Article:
"I created the concept of Rocky the flying squirrel and he had to have a teammate. I thought, squirrels are up in the north woods, maybe a moose would be a good possibility, so I came up with Bullwinkle the moose. There was a fellow named Clarence Bullwinkle who had a used car lot in Oakland, and I thought Bullwinkle was such a funny name, because Bull is usually followed by something not quite as appropriate as 'winkle.' It was a joke in itself."
About This Interview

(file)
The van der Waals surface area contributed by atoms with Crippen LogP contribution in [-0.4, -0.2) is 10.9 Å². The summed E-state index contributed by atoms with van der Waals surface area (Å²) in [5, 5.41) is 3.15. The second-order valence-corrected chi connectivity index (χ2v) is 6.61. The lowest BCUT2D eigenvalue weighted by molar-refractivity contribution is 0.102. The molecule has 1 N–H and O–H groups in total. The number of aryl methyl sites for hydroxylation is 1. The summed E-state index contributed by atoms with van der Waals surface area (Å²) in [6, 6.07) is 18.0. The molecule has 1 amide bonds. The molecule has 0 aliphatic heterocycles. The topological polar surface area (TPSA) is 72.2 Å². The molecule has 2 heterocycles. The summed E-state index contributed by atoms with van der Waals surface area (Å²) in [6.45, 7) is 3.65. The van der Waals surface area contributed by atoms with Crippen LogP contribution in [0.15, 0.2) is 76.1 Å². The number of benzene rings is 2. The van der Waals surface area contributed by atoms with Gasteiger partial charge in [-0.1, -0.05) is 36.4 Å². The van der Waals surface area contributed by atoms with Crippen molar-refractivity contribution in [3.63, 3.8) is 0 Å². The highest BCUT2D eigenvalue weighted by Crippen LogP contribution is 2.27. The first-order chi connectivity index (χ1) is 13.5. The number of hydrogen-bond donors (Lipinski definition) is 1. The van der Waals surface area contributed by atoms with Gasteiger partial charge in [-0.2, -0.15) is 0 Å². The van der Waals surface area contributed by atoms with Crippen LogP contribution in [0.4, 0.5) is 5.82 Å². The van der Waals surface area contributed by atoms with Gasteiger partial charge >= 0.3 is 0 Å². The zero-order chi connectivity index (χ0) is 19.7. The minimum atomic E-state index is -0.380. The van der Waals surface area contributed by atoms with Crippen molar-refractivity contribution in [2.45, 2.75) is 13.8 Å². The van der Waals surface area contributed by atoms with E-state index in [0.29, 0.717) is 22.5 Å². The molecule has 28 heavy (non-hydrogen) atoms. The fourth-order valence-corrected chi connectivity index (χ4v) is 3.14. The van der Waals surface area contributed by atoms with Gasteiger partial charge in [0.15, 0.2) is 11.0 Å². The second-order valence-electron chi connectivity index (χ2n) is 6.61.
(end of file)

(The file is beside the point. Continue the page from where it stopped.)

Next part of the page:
In his two-and-a-half hour Archive interview, Alex Anderson (1920-2010) speaks about his early years where he began his animation career at his uncle's Terrytoons. Anderson talks about deciding to produce animated cartoons for television (at the time of the medium's introduction) and forming a partnership with Jay Ward to produce the first animated cartoon for television, Crusader Rabbit, which debuted in 1949. Anderson describes the technique that was used for the series called "limited animation." Anderson also discusses the creation of the prototypes of "Rocky and Bullwinkle" and "Dudley Do-Right" – characters that Ward later used to create those classic cartoons. After Crusader Rabbit went off the air, Anderson became an advertising executive and is now currently retired. Karen Herman conducted the interview at Anderson's home in Pebble Beach, CA on July 20, 2001.